* Posts by chartupdate

4 posts • joined 11 Sep 2015

Allowlist, not whitelist. Blocklist, not blacklist. Goodbye, wtf. Microsoft scans Chromium code, lops off offensive words


Naming convention fail

About 15 years ago I was shown around the server room of a well known independent media organisation.

They had settled on a naming convention for machines for ease of identification, each one denoting what type of platform it was, the core function it performed and the OS platform it was running. This did unfortunately mean that the (S)erver running (EXC)hange on Windows (NT) was branded SEXCNT01. Although its Disaster Recovery twin was DR-SEXCNT

Only plebs use Office 2019 over Office 365, says Microsoft's weird new ad campaign



I think the level of confusion exhibited by several commentators here only service to illustrate the complete Horlicks Microsoft has made of its product branding given that "Office 365" is an umbrella term for a series of different and often overlapping products aimed at both consumer and enterprise markets and which provide the end user with differing functionality depending on the package they have purchased. To whit:

Office 365 is the name of the cheap as chips cloud-based productivity suite of Word Processing, Spreadsheet and Presentation apps running in a browser and which share a user interface and most functionality with the legacy desktop Microsoft Office product.

Office 365 is also the name of the subscription service which allows the home user to install desktop apps on up to five devices, These apps are fundamentally Microsoft Office but benefit from a regular stream of feature enhancements and updates not immediately available to purchasers of the offline retail version. Purchase ALSO entitles the user to access the cloud based versions of the apps, and if we've been good users and configured our desktops to save to OneDrive then files can be accessed via the cloud on any device. Unless your desktop sync has glitched with an unhelpful error message.

Office 365 is also the name of the suite of enterprise cloud services which, depending on purchased tier, allow businesses to run filestore, mail and even AD systems in the cloud without recourse to any on-premises hardware. Billed on a per-seat basis it also allows use of the cloud Office apps and installation of desktop apps, unless you are on the cheapest tier in which case you are cloud only and it is no install for you bad customer.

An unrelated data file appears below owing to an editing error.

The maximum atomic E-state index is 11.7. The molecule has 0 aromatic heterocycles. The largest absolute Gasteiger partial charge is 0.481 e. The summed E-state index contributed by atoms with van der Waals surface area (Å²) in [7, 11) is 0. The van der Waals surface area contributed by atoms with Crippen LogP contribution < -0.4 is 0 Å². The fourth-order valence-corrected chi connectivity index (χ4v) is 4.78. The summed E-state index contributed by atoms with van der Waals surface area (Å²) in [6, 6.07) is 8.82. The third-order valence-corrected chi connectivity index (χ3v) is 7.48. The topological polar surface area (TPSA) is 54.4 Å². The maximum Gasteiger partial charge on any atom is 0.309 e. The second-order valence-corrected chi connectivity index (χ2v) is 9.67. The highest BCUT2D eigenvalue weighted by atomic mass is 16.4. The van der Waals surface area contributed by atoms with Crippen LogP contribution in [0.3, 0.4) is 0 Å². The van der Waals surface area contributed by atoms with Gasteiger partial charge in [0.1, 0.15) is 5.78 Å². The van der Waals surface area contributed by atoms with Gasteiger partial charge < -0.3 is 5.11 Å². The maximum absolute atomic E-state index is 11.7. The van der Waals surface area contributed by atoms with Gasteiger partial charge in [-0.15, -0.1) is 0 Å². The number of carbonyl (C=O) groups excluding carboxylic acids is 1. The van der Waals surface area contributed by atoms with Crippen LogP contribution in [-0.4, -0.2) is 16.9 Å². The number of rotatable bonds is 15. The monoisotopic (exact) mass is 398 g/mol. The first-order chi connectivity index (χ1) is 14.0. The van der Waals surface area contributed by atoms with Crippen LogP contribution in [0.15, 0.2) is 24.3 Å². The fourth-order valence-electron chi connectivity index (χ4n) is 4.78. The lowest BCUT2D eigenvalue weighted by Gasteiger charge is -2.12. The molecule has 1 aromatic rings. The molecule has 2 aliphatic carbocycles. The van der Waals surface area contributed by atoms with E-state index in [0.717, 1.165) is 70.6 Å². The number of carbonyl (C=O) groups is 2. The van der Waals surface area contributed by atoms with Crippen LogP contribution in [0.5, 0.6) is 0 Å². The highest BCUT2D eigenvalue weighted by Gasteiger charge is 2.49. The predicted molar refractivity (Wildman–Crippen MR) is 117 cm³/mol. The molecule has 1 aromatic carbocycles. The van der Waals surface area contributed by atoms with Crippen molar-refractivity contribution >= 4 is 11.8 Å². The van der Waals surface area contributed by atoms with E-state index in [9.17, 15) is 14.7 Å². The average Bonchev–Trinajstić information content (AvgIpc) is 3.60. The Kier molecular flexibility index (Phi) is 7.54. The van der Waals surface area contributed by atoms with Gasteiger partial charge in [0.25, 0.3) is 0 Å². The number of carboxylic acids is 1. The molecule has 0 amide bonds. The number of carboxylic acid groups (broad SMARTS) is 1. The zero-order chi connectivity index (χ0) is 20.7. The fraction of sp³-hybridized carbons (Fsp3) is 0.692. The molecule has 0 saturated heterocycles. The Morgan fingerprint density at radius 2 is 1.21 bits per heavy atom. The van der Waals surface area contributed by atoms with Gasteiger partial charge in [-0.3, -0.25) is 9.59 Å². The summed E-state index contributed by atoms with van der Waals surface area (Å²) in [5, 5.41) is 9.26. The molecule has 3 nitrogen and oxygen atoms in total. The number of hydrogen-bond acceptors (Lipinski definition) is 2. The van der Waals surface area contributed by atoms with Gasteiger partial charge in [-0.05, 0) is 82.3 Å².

Clear as mud isn't it? Don't get me started on Skype for Business which is the offering previously (or in certain backwaters of the admin console still is) known as Lync and an entirely different service to the product also called Skype as marketed to the consumer space. Or the fact that higher tier Office 365 (enterprise) customers get to use Sharepoint services for enterprise cloud storage, despite also having access to the enterprise-grade tier of OneDrive which performs largely the same functions on a basic level, just not in a granular Sharepoint-y way.

All of the above may be wrong as they may have changed stuff since last week.

UK rail lines blocked by unexpected Windows dialog box


Feelin' Blue

There are passenger display screens at Waterloo which keep falling over with BSOD errors (a brief diagnosis of which suggests the boxes they are running on, screwed to the wall inside plastic cases, keep overheating.

Yet there's one, tucked away in a corner by a ticket machine which has been crashed for nearly two months now. I'm convinced they've forgotten it is there, or that nobody has decided it is their job to report it.


WIN a 6TB Western Digital Black hard drive with El Reg


Tom's vision of a scale-able infrastructure wasn't quite what the board were anticipating.


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